In the following passage—from Buddhahood Without Meditation (p. 111)—Dudjom Lingpa describes how sensory appearances are neither identical to nor completely separate from the ground of being (aka the nature of mind, aka Buddha-Nature, aka Pure Awareness), by using the metaphor of planets and stars reflected in a lake:
Because all phenomena of samsara and nirvana arise distinctly and individually within the expanse of the ground of being, or buddha nature, like the planets and stars reflected in a lake, it is free of the limitation of being identical to them. Because the modes of samsara and nirvana, however they arise, are of one taste with this same ground of being, or buddha nature—just as the planets and stars reflected in the ocean are none other than the ocean—it is free of the limitation of being separate from them.
Because conceptual mind tends to function by way of dualistic polarities, we think that things must be either “the same” or “different” from one another, in the strong sense of completely “separate” or totally “identical” to one another.
But the relationship between Pure Awareness and phenomena does not correspond in any way to this dualistic formulation. Pure Awareness is not identical to phenomena—in the same way that a lake (as a whole) is not identical to reflections of the planets and stars on its surface.
Why? Because reflections of planets and stars come and go, but the lake itself remains. Also, reflections have particular characteristics (e.g. shape, color) which—though they appear for a while on the surface of the lake—are not a permanent inherent quality of the lake itself.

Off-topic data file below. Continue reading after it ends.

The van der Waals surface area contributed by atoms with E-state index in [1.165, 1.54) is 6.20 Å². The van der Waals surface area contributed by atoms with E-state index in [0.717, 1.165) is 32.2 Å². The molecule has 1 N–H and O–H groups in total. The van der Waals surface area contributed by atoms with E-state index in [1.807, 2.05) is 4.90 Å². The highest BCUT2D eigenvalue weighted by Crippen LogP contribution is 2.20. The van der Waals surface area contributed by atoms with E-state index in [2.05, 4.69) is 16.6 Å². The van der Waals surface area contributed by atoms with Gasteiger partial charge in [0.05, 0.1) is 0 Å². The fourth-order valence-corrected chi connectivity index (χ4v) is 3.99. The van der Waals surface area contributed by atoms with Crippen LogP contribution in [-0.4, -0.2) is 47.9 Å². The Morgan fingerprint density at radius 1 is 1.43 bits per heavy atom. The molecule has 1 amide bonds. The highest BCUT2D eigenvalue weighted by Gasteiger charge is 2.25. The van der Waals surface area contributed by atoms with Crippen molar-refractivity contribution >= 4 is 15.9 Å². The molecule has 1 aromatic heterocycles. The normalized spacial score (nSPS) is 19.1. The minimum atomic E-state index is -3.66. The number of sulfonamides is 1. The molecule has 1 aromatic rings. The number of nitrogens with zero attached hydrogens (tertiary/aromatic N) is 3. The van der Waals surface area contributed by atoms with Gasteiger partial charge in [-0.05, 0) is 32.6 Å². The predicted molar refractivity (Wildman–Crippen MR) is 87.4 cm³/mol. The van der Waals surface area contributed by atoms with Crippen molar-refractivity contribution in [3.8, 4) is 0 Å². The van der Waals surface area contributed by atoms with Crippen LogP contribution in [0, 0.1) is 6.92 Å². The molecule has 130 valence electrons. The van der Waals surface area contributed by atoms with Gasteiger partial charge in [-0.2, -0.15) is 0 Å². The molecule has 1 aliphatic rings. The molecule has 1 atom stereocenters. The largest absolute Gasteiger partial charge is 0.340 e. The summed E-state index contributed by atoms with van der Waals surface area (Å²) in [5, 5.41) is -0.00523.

To assume that the lake is identical to its reflections would be an unwarranted limitation upon the true nature of the lake itself—which is not dependent upon reflections. Similarly, to assume that Pure Awareness is identical to sensory phenomena would be to assign an unwarranted limitation to Pure Awareness, the ground of being.
Though Pure Awareness is not identical to sensory phenomena, neither is it completely separate from them—in the same way that a lake is not completely separate from reflections of planets and stars (when these are appearing on its surface).
Why? Because the reflections depend, for their appearance, upon the presence of the lake. If the lake and the reflections were completely separate from one another, then even if the lake disappeared completely, the reflections would continue to appear. But this is not how it is. Instead, every reflection bears the “one taste” of the lake itself.
To assume that the lake is completely separate from the reflections would be an unwarranted limitation upon the true nature of the lake—which has the capacity to display reflections. Similarly, to assume that Pure Awareness is completely separate from sensory phenomena would be to assign an unwarranted limitation upon Pure Awareness. Part of its unlimited nature is its capacity to appear in an unlimited array of forms.
A mind that is functioning dualistically assumes categories such as same/different and identical/separate to be mutually exclusive and mutually exhaustive. In other words, any and all phenomena (or in this case, pairs of phenomena) must fit neatly into one and only one of the two categories.
A gateway into knowingly abiding as Pure Awareness is to fully grok that the relationship between Pure Awareness and sensory phenomena does not fit into either of these conceptualized categories. The relationship can be defined neither in terms of absolute identity, nor in terms of absolute separation.
And yet, sensory phenomena continue to appear and disappear, arise and dissolve—within the “space” of Pure Awareness—completely free of any attempts to grasp them with such dualistic concepts.